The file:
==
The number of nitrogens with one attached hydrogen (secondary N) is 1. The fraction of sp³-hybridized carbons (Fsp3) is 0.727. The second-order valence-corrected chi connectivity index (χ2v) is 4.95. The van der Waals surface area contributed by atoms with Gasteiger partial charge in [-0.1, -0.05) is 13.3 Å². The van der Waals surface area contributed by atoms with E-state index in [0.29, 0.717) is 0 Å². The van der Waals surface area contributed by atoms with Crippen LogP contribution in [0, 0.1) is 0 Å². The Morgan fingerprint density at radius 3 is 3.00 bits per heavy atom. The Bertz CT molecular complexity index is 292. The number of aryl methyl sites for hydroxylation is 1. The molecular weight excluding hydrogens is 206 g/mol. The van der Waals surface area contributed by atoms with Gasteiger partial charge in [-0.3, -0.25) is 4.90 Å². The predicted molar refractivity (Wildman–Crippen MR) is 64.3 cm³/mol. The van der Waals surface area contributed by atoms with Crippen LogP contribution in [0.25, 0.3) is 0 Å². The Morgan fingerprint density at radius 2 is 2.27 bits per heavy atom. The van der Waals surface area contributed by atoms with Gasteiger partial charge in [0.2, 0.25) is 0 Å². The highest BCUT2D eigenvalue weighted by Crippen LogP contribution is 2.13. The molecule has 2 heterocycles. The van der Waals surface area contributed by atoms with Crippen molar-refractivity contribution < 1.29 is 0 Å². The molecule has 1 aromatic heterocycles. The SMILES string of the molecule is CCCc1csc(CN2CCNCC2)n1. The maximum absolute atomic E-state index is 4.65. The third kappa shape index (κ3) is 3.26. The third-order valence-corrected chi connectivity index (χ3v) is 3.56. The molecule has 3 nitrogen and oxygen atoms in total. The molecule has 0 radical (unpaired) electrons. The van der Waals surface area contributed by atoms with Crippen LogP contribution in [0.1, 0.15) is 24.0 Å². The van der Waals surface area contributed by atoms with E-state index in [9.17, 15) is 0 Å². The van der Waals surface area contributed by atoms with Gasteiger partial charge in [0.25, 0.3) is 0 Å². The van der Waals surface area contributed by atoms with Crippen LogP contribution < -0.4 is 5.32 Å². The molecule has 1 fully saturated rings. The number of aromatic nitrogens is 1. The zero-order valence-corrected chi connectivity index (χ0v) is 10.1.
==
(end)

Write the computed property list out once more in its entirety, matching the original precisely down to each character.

The number of nitrogens with one attached hydrogen (secondary N) is 1. The fraction of sp³-hybridized carbons (Fsp3) is 0.727. The second-order valence-corrected chi connectivity index (χ2v) is 4.95. The van der Waals surface area contributed by atoms with Gasteiger partial charge in [-0.1, -0.05) is 13.3 Å². The van der Waals surface area contributed by atoms with E-state index in [0.29, 0.717) is 0 Å². The van der Waals surface area contributed by atoms with Crippen LogP contribution in [0, 0.1) is 0 Å². The Morgan fingerprint density at radius 3 is 3.00 bits per heavy atom. The Bertz CT molecular complexity index is 292. The number of aryl methyl sites for hydroxylation is 1. The molecular weight excluding hydrogens is 206 g/mol. The van der Waals surface area contributed by atoms with Gasteiger partial charge in [-0.3, -0.25) is 4.90 Å². The predicted molar refractivity (Wildman–Crippen MR) is 64.3 cm³/mol. The van der Waals surface area contributed by atoms with Crippen LogP contribution in [0.25, 0.3) is 0 Å². The Morgan fingerprint density at radius 2 is 2.27 bits per heavy atom. The van der Waals surface area contributed by atoms with Gasteiger partial charge in [0.2, 0.25) is 0 Å². The highest BCUT2D eigenvalue weighted by Crippen LogP contribution is 2.13. The molecule has 2 heterocycles. The van der Waals surface area contributed by atoms with Crippen molar-refractivity contribution < 1.29 is 0 Å². The molecule has 1 aromatic heterocycles. The SMILES string of the molecule is CCCc1csc(CN2CCNCC2)n1. The maximum absolute atomic E-state index is 4.65. The third kappa shape index (κ3) is 3.26. The third-order valence-corrected chi connectivity index (χ3v) is 3.56. The molecule has 3 nitrogen and oxygen atoms in total. The molecule has 0 radical (unpaired) electrons. The van der Waals surface area contributed by atoms with Crippen LogP contribution in [0.1, 0.15) is 24.0 Å². The van der Waals surface area contributed by atoms with E-state index in [9.17, 15) is 0 Å². The van der Waals surface area contributed by atoms with Gasteiger partial charge in [0.25, 0.3) is 0 Å². The van der Waals surface area contributed by atoms with Crippen LogP contribution < -0.4 is 5.32 Å². The molecule has 1 fully saturated rings. The number of aromatic nitrogens is 1. The zero-order valence-corrected chi connectivity index (χ0v) is 10.1.